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On the first days of this new year, the New York State Justice system is crawling under problems. New York State Judges are

Dog the Bounty Hunter

asking for the first pay raise in twelve years; they are even considering forming a union-like group (these folks are so nineteenth century!); The justiciables of the State of New York too are having problems of their own. Theoretically, they are presumed innocent.  Yet, they will rot in jail while waiting for a trail unless they can buy a bond to remain free. The problem is that the New York bail system is as well regulated as the US financial system. Bondsmen surrenders defendants when they feel like it and then seize part or all of the the collateral of the bond’s buyer. This is not helping already overcrowded State prisons.

As usual, the family court system has eluded the attention of the press. However it stinks as much as the rest. It takes one flimsy accusation of abuse and your right to see your kids is gone. And there is no buying of a bond that would allow you to see them. You are now under the regime of supervised visitations. Your trial will take years and during all this time, your only option to see your kids is through the private sector, with one of these totally unregulated businesses called Family Something, that will pretend to assess your parenting abilities and whose activity is not even checked out by the law guardian -the lawyer of your kids- and the  family court judge.  The outcome of the mix of biased law, private sector involvement and lack of regulation is that non-custodial parents on trial loose their rights to see their kids.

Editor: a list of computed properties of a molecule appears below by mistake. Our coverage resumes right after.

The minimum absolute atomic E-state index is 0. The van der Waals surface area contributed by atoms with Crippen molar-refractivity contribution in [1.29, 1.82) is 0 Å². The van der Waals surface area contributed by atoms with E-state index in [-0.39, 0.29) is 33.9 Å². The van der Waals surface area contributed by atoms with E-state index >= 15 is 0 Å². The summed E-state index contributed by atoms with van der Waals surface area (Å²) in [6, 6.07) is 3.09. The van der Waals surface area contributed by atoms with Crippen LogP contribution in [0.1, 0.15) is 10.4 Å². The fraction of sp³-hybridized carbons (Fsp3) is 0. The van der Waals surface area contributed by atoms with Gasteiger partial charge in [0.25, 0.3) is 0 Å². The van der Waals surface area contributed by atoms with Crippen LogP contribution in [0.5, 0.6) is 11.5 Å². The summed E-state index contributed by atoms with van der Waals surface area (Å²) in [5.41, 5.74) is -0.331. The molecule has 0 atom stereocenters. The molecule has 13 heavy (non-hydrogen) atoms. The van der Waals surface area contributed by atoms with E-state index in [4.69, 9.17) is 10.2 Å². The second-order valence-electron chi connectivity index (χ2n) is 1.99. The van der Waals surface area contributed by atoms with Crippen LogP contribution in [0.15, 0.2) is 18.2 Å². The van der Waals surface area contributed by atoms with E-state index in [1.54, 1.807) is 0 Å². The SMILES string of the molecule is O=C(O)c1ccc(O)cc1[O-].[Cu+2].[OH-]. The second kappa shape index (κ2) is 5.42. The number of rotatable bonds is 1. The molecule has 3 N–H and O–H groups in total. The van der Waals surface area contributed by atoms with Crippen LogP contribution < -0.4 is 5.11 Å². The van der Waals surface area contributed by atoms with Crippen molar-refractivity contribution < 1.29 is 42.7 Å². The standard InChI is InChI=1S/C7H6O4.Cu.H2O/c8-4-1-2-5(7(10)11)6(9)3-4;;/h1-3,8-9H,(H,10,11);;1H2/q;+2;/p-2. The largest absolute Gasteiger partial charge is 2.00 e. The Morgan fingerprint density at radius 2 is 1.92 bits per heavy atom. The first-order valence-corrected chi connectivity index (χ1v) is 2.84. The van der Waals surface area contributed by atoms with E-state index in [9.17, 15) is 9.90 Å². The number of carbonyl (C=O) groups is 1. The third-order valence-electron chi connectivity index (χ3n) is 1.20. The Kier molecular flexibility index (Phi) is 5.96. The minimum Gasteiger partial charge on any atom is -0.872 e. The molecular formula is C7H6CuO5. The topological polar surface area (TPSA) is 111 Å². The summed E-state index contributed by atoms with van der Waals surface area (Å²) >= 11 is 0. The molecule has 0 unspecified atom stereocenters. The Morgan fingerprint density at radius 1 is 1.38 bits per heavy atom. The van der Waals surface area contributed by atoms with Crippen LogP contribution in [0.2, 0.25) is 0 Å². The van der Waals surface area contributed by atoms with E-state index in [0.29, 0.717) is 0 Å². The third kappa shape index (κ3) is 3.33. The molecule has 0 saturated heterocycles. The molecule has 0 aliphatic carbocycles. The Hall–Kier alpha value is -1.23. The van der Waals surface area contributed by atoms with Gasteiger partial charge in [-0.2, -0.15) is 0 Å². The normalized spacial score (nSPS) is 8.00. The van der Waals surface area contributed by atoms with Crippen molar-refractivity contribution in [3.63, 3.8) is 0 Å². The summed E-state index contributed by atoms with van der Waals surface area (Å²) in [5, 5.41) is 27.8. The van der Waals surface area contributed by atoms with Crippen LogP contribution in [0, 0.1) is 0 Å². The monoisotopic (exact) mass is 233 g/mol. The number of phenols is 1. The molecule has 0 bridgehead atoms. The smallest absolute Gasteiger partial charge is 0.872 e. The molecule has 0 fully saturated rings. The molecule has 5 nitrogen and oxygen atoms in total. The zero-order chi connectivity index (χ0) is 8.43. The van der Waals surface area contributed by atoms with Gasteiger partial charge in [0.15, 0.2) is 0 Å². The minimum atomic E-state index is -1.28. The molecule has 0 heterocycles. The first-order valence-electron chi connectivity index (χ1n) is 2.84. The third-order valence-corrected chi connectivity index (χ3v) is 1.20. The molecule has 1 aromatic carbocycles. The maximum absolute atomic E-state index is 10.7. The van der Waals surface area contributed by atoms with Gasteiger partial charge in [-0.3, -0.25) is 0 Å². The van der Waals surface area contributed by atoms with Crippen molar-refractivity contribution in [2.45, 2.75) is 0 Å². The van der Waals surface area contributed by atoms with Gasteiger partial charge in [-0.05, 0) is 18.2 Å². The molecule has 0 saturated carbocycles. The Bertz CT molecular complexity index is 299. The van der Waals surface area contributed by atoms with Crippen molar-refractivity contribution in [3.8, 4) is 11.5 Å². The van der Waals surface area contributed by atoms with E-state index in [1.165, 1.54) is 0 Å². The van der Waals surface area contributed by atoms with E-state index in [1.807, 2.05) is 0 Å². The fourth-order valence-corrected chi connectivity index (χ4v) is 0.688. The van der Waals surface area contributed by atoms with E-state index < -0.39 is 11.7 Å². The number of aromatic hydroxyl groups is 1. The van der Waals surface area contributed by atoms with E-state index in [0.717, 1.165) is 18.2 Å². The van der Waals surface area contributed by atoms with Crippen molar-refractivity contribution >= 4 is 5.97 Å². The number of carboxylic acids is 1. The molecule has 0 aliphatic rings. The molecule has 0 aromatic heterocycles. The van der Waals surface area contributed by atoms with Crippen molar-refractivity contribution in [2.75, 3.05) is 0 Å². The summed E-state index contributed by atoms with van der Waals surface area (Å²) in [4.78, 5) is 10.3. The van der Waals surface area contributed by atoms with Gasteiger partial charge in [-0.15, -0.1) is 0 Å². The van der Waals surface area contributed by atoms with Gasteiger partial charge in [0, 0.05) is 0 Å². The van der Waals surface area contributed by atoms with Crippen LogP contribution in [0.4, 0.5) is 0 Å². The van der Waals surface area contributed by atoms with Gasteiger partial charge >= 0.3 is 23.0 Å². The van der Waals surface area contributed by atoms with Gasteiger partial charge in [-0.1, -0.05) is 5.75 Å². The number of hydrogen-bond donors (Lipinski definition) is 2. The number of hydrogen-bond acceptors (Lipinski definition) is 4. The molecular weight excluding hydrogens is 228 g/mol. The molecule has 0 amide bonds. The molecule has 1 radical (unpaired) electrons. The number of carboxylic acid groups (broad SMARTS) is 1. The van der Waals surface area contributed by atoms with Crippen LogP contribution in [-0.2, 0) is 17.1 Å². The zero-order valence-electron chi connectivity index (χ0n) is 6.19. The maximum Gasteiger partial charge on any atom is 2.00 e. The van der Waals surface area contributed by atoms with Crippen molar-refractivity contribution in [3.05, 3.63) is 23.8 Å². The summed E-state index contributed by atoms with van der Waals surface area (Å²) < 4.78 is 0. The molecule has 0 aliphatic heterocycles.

What is the solution? Certainly not more market in the justice system. Let us start by regulating all these loose cannons that the justice system is working with.

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Check out that story:

That’s part of the problem of the justice system in this country. In all courts but family courts, anybody, pets included, can be part of the jury. In secretive family courts, there is no jury, no public,  and judges and support magistrates rule the way they want.